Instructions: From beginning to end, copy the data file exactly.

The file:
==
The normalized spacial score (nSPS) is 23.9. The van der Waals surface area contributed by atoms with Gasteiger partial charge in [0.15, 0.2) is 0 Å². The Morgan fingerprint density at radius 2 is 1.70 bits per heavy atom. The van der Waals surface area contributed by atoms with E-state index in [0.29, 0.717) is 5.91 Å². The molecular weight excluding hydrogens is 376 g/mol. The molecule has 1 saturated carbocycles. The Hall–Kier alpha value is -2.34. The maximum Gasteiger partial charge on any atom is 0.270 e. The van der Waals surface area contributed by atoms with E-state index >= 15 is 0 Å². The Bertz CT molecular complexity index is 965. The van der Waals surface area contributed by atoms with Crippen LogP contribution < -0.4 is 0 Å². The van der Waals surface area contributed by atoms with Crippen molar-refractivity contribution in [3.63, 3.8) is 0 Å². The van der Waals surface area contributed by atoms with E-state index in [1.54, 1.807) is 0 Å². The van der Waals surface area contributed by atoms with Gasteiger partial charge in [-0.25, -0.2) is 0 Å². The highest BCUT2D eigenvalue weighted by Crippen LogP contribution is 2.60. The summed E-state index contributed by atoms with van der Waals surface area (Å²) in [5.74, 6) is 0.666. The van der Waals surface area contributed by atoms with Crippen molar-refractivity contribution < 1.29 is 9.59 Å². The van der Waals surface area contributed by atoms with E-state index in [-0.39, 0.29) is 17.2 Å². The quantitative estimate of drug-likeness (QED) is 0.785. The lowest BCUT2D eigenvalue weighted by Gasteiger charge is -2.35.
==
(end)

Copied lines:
The normalized spacial score (nSPS) is 23.9. The van der Waals surface area contributed by atoms with Gasteiger partial charge in [0.15, 0.2) is 0 Å². The Morgan fingerprint density at radius 2 is 1.70 bits per heavy atom. The van der Waals surface area contributed by atoms with E-state index in [0.29, 0.717) is 5.91 Å². The molecular weight excluding hydrogens is 376 g/mol. The molecule has 1 saturated carbocycles. The Hall–Kier alpha value is -2.34. The maximum Gasteiger partial charge on any atom is 0.270 e. The van der Waals surface area contributed by atoms with E-state index >= 15 is 0 Å². The Bertz CT molecular complexity index is 965. The van der Waals surface area contributed by atoms with Crippen LogP contribution < -0.4 is 0 Å². The van der Waals surface area contributed by atoms with Crippen molar-refractivity contribution in [3.63, 3.8) is 0 Å². The van der Waals surface area contributed by atoms with E-state index in [1.54, 1.807) is 0 Å². The van der Waals surface area contributed by atoms with Gasteiger partial charge in [-0.25, -0.2) is 0 Å². The highest BCUT2D eigenvalue weighted by Crippen LogP contribution is 2.60. The summed E-state index contributed by atoms with van der Waals surface area (Å²) in [5.74, 6) is 0.666. The van der Waals surface area contributed by atoms with Crippen molar-refractivity contribution < 1.29 is 9.59 Å². The van der Waals surface area contributed by atoms with E-state index in [-0.39, 0.29) is 17.2 Å². The quantitative estimate of drug-likeness (QED) is 0.785. The lowest BCUT2D eigenvalue weighted by Gasteiger charge is -2.35.